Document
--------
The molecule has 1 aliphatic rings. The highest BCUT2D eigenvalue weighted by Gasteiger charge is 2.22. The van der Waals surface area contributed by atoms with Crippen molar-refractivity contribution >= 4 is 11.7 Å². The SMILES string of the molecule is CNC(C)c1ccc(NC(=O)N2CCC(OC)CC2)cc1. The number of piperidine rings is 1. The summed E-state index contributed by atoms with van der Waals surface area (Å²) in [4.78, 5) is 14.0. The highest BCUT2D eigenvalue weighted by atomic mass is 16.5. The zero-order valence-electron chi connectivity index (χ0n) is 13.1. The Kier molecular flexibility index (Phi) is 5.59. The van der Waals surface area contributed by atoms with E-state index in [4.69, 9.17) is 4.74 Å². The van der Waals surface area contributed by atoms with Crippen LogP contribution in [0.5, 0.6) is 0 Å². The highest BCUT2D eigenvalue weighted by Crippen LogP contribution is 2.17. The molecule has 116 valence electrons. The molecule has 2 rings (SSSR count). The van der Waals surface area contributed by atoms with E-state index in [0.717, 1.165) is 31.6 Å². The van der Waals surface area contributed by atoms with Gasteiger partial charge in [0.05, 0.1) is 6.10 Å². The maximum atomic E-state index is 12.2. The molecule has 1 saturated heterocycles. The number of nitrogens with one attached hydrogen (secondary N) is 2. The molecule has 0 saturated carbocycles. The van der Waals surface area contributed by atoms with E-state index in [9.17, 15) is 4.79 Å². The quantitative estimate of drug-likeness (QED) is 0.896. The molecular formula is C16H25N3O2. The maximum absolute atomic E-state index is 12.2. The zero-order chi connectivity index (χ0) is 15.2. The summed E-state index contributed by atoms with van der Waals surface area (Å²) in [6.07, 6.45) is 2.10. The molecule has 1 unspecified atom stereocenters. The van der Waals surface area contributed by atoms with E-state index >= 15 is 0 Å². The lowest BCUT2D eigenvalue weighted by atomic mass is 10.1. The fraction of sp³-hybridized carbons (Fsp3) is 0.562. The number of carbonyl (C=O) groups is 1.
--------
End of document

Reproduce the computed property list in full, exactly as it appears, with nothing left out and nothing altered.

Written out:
The molecule has 1 aliphatic rings. The highest BCUT2D eigenvalue weighted by Gasteiger charge is 2.22. The van der Waals surface area contributed by atoms with Crippen molar-refractivity contribution >= 4 is 11.7 Å². The SMILES string of the molecule is CNC(C)c1ccc(NC(=O)N2CCC(OC)CC2)cc1. The number of piperidine rings is 1. The summed E-state index contributed by atoms with van der Waals surface area (Å²) in [4.78, 5) is 14.0. The highest BCUT2D eigenvalue weighted by atomic mass is 16.5. The zero-order valence-electron chi connectivity index (χ0n) is 13.1. The Kier molecular flexibility index (Phi) is 5.59. The van der Waals surface area contributed by atoms with E-state index in [4.69, 9.17) is 4.74 Å². The van der Waals surface area contributed by atoms with Crippen LogP contribution in [0.5, 0.6) is 0 Å². The highest BCUT2D eigenvalue weighted by Crippen LogP contribution is 2.17. The molecule has 116 valence electrons. The molecule has 2 rings (SSSR count). The van der Waals surface area contributed by atoms with E-state index in [0.717, 1.165) is 31.6 Å². The van der Waals surface area contributed by atoms with Gasteiger partial charge in [0.05, 0.1) is 6.10 Å². The maximum atomic E-state index is 12.2. The molecule has 1 saturated heterocycles. The number of nitrogens with one attached hydrogen (secondary N) is 2. The molecule has 0 saturated carbocycles. The van der Waals surface area contributed by atoms with E-state index in [9.17, 15) is 4.79 Å². The quantitative estimate of drug-likeness (QED) is 0.896. The molecular formula is C16H25N3O2. The maximum absolute atomic E-state index is 12.2. The zero-order chi connectivity index (χ0) is 15.2. The summed E-state index contributed by atoms with van der Waals surface area (Å²) in [6.07, 6.45) is 2.10. The molecule has 1 unspecified atom stereocenters. The van der Waals surface area contributed by atoms with E-state index >= 15 is 0 Å². The lowest BCUT2D eigenvalue weighted by atomic mass is 10.1. The fraction of sp³-hybridized carbons (Fsp3) is 0.562. The number of carbonyl (C=O) groups is 1.